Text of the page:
Lincolnshire Probate Records
For an explanation of probate records in England, click here.
Probate is the legal court process by which the estate of a deceased person is distributed to his or her heirs. The Church of England ecclesiastical courts had authority for this process until to 1858. Beginning in 1858, authority over probate matters was taken from ecclesiastical courts and put under the civil authority of the Principal Probate Registry. The Post-1857 Probate Records section below contains links to additional information about the records of this court.
To look for a probate record before 1858:
- Discover when and where your ancestor died. If you don’t know, use the approximate date and place where they lived.
- Go to Court Jurisdictions section below.
- Click a letter or span of letters for your place name. This opens a jurisdictions table.
- Follow the instructions on the jurisdictions table page.
Lincolnshire Probate Courts
The following ecclesiastical courts had some probate jurisdiction over the county of Cumberland prior to 1858. Click on a court name to learn more about its records, indexes and finding a probate for your ancestor. To determine which court, go to the Court Jurisdictions section below.
- Court of the Bishop of Lincoln (Episcopal Consistory)
- Court of the Archdeaconry of Stow
- Court of the Commissary of the Bishop of Lincoln and of the Archdeacon in the Archdeaconry of Huntingdon
- Court of the Bishop of Peterborough (Episcopal Consistory)
- Court of the Peculiar of the Dean and Chapter of Lincoln
- Court of the Peculiar of the Prebendal of Caistor
- Court of the Peculiar of the Prebendal of Corringham
- Court of the Peculiar of the Prebendal of Heydour
- Court of the Peculiar of the Prebendal of Kirton in Lindsey
- Court of the Peculiar of the Prebendal of Louth
- Court of the Peculiar of the Prebendal of Bishop Norton
- Court of the Peculiar of the Prebendal of Sleaford
- Court of the Peculiar of the Prebendal of Stow in Lindsey
In addition, the Exchequer and Prerogative Courts of the Archbishop of York had jurisdiction over most of the Northern counties of England.
The Prerogative Court of the Archbishop of Canterbury had jurisdiction over the whole of England and specifically in the following cases.
- Wealthy individuals
- People who owned property in more than one county
- Military and naval personnel
- People who lived or owned property outside England
Any probate that was disputed and could not be settled by the county courts could be sent to these higher appeals courts:
Some Explanatory Notes on the Lincolnshire Probate Courts
Before the Reformation the diocese of Lincoln comprised:
- Archdeaconries of Lincoln and Stow in the county of Lincoln
- Archdeaconry of Leicester
- Archdeaconry of Northampton (including the counties of Northampton and Rutland)
- Archdeaconry of Oxford
- Archdeaconry of Bedford
- Archdeaconry of Buckingham
- Huntingdon (including the counties of Huntingdon and the county of Hertford except for the peculiar of St. Albans).
After the Reformation, the archdeaonries of Bedford, Buckingham and Huntingdon remained until the period 1837-1845 when they were transferred to other dioceses. Since court records of the Bishop's Commissaries for the various Archdeaconries tended to be kept with the records of these archdeacons there is only a relatively small number of wills at Loncoln relating to the counties other than Lincolnshire.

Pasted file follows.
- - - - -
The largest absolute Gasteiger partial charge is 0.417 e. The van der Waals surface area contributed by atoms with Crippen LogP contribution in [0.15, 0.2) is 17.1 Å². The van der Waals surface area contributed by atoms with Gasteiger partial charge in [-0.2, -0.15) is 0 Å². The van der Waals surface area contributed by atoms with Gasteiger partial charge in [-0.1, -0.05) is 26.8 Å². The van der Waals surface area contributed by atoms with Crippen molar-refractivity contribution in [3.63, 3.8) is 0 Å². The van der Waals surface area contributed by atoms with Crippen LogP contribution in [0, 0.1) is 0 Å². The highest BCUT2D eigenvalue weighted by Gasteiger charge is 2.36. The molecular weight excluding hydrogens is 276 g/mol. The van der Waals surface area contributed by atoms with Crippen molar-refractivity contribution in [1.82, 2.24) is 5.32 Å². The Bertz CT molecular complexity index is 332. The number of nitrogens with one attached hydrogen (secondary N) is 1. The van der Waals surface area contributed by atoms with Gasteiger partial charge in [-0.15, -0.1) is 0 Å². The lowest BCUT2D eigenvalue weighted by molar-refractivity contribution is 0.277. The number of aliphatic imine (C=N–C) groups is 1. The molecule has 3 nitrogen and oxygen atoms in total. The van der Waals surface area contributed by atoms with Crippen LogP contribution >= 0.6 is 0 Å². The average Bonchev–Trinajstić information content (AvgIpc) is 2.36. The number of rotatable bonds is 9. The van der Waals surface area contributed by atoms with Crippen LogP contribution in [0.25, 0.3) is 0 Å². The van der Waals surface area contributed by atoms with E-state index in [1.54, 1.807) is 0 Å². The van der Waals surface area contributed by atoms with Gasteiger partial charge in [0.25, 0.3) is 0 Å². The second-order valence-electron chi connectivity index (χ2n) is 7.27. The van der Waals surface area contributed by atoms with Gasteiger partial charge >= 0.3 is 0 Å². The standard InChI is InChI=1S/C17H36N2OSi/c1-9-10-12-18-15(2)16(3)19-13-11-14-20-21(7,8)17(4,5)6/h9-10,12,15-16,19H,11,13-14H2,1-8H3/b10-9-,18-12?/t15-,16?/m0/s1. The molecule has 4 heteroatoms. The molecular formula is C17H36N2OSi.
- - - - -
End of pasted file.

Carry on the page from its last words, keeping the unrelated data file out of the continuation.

For most of the wills proved in all the courts down to 1532, printed abstracts will be found in C.W. Foster's Lincoln Wills published by the Lincoln Record Society volumes 5 (1271-1526) and 10 (1505-1530). There are further abstracts of selected items in Lincolnshire Wills: First Series A.D 1500-1600 (published in 1888) and Lincolnshire Wills: Second Series A.D. 1600-1617 (published in 1891) by Canon A.R. Maddison. The Family History Library has a copy of these volumes (FHL 942.53 P2ma; film 990132 Items 3-4).
Before 1858, every town and parish in Lincolnshire was under the probate jurisdiction of a primary court and one or more secondary courts.
To see a list of Lincolnshire places and the pre-1858 courts that had probate jurisdiction over them, and instructions of what to do next, click on a link:
Probate Indexes Online
The Lincolnshire Wills Beneficiary Index covers the period approximately from 1383 to1900. It was compiled by Pam Baker from information submitted by members of the Lincolnshire Family History Society. It's an index to the names of people who appear in a will made by someone else. The Family History Library has a copy of this index on fiche numbers 6393728-6393730 and 6393718-6393720.
Estate Duty Records
Starting in 1796, a tax or death duty was payable on estates over a certain value. Estate duty abstracts may add considerable information not found elsewhere. Between 1813-1858 estate duty indexes may help locate a will. For more information, go to Estate Duty Records.
Post-1857 Probate Records
Beginning in 1858, the government took over the settlement of estates and all wills are now probated through the Principal Probate Registry system. The system consists of 11 district registry offices and 18 sub-district registries, located throughout England and Wales, and the principal registry office located in London. The records are available through the office of Her Majesty's Courts Service. To learn more, go to the HMCS website.
A country-wide surname index to the records is available, so it is much easier to look for post-1857 wills. The indexes for 1858-1957 and the records for the Principal Registry and the District Registries for 1858-1925 are available on microfilm at the Family History Library.
- Camp, Anthony J. Wills and Their Whereabouts. London: published by author, 1974; page 66.